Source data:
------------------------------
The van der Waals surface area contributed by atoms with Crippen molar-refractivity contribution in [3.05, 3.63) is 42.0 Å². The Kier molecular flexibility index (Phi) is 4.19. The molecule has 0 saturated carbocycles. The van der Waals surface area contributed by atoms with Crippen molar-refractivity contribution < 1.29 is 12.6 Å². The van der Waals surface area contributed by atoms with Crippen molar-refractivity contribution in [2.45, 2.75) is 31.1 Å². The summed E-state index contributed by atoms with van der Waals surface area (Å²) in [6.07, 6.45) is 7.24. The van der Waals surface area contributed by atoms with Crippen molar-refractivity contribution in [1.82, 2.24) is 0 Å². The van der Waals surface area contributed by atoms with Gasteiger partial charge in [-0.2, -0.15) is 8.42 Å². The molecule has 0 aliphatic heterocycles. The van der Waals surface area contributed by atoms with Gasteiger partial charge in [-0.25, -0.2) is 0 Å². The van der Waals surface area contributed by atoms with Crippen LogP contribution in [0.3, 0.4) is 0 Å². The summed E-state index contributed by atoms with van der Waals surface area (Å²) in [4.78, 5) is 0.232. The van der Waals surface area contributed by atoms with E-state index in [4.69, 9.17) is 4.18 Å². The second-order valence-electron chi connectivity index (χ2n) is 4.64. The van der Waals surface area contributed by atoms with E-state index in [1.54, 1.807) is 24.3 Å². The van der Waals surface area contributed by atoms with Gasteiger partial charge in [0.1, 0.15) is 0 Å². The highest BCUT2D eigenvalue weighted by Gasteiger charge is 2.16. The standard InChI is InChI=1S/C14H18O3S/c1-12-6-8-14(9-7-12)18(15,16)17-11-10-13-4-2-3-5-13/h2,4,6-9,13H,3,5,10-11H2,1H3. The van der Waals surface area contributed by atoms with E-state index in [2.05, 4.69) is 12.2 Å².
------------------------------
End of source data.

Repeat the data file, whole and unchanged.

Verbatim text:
The van der Waals surface area contributed by atoms with Crippen molar-refractivity contribution in [3.05, 3.63) is 42.0 Å². The Kier molecular flexibility index (Phi) is 4.19. The molecule has 0 saturated carbocycles. The van der Waals surface area contributed by atoms with Crippen molar-refractivity contribution < 1.29 is 12.6 Å². The van der Waals surface area contributed by atoms with Crippen molar-refractivity contribution in [2.45, 2.75) is 31.1 Å². The summed E-state index contributed by atoms with van der Waals surface area (Å²) in [6.07, 6.45) is 7.24. The van der Waals surface area contributed by atoms with Crippen molar-refractivity contribution in [1.82, 2.24) is 0 Å². The van der Waals surface area contributed by atoms with Gasteiger partial charge in [-0.2, -0.15) is 8.42 Å². The molecule has 0 aliphatic heterocycles. The van der Waals surface area contributed by atoms with Gasteiger partial charge in [-0.25, -0.2) is 0 Å². The van der Waals surface area contributed by atoms with Crippen LogP contribution in [0.3, 0.4) is 0 Å². The summed E-state index contributed by atoms with van der Waals surface area (Å²) in [4.78, 5) is 0.232. The van der Waals surface area contributed by atoms with E-state index in [4.69, 9.17) is 4.18 Å². The second-order valence-electron chi connectivity index (χ2n) is 4.64. The van der Waals surface area contributed by atoms with E-state index in [1.54, 1.807) is 24.3 Å². The van der Waals surface area contributed by atoms with Gasteiger partial charge in [0.1, 0.15) is 0 Å². The highest BCUT2D eigenvalue weighted by Gasteiger charge is 2.16. The standard InChI is InChI=1S/C14H18O3S/c1-12-6-8-14(9-7-12)18(15,16)17-11-10-13-4-2-3-5-13/h2,4,6-9,13H,3,5,10-11H2,1H3. The van der Waals surface area contributed by atoms with E-state index in [2.05, 4.69) is 12.2 Å².